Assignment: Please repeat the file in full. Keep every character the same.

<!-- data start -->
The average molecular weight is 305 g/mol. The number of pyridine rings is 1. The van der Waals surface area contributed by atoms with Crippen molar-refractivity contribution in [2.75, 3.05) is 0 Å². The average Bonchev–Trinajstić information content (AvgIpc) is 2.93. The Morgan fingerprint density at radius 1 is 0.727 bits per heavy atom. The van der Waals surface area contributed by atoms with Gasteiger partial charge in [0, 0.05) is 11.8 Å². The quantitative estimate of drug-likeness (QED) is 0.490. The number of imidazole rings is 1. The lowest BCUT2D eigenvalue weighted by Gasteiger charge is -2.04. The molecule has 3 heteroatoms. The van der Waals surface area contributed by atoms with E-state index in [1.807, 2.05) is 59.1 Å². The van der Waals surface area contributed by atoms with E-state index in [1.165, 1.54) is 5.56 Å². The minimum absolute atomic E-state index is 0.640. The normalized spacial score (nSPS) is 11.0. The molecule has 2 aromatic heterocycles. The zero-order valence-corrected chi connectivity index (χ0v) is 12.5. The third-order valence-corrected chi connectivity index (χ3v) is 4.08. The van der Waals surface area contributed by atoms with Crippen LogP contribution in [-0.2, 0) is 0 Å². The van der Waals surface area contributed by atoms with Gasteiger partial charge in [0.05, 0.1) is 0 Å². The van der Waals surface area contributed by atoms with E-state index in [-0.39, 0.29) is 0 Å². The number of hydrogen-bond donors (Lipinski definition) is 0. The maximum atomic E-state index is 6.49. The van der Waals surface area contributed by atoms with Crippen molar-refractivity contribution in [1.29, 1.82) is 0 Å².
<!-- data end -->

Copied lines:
The average molecular weight is 305 g/mol. The number of pyridine rings is 1. The van der Waals surface area contributed by atoms with Crippen molar-refractivity contribution in [2.75, 3.05) is 0 Å². The average Bonchev–Trinajstić information content (AvgIpc) is 2.93. The Morgan fingerprint density at radius 1 is 0.727 bits per heavy atom. The van der Waals surface area contributed by atoms with Gasteiger partial charge in [0, 0.05) is 11.8 Å². The quantitative estimate of drug-likeness (QED) is 0.490. The number of imidazole rings is 1. The lowest BCUT2D eigenvalue weighted by Gasteiger charge is -2.04. The molecule has 3 heteroatoms. The van der Waals surface area contributed by atoms with E-state index in [1.807, 2.05) is 59.1 Å². The van der Waals surface area contributed by atoms with E-state index in [1.165, 1.54) is 5.56 Å². The minimum absolute atomic E-state index is 0.640. The normalized spacial score (nSPS) is 11.0. The molecule has 2 aromatic heterocycles. The zero-order valence-corrected chi connectivity index (χ0v) is 12.5. The third-order valence-corrected chi connectivity index (χ3v) is 4.08. The van der Waals surface area contributed by atoms with Crippen LogP contribution in [-0.2, 0) is 0 Å². The van der Waals surface area contributed by atoms with Gasteiger partial charge in [0.05, 0.1) is 0 Å². The van der Waals surface area contributed by atoms with E-state index in [-0.39, 0.29) is 0 Å². The number of hydrogen-bond donors (Lipinski definition) is 0. The maximum atomic E-state index is 6.49. The van der Waals surface area contributed by atoms with Crippen molar-refractivity contribution in [1.29, 1.82) is 0 Å².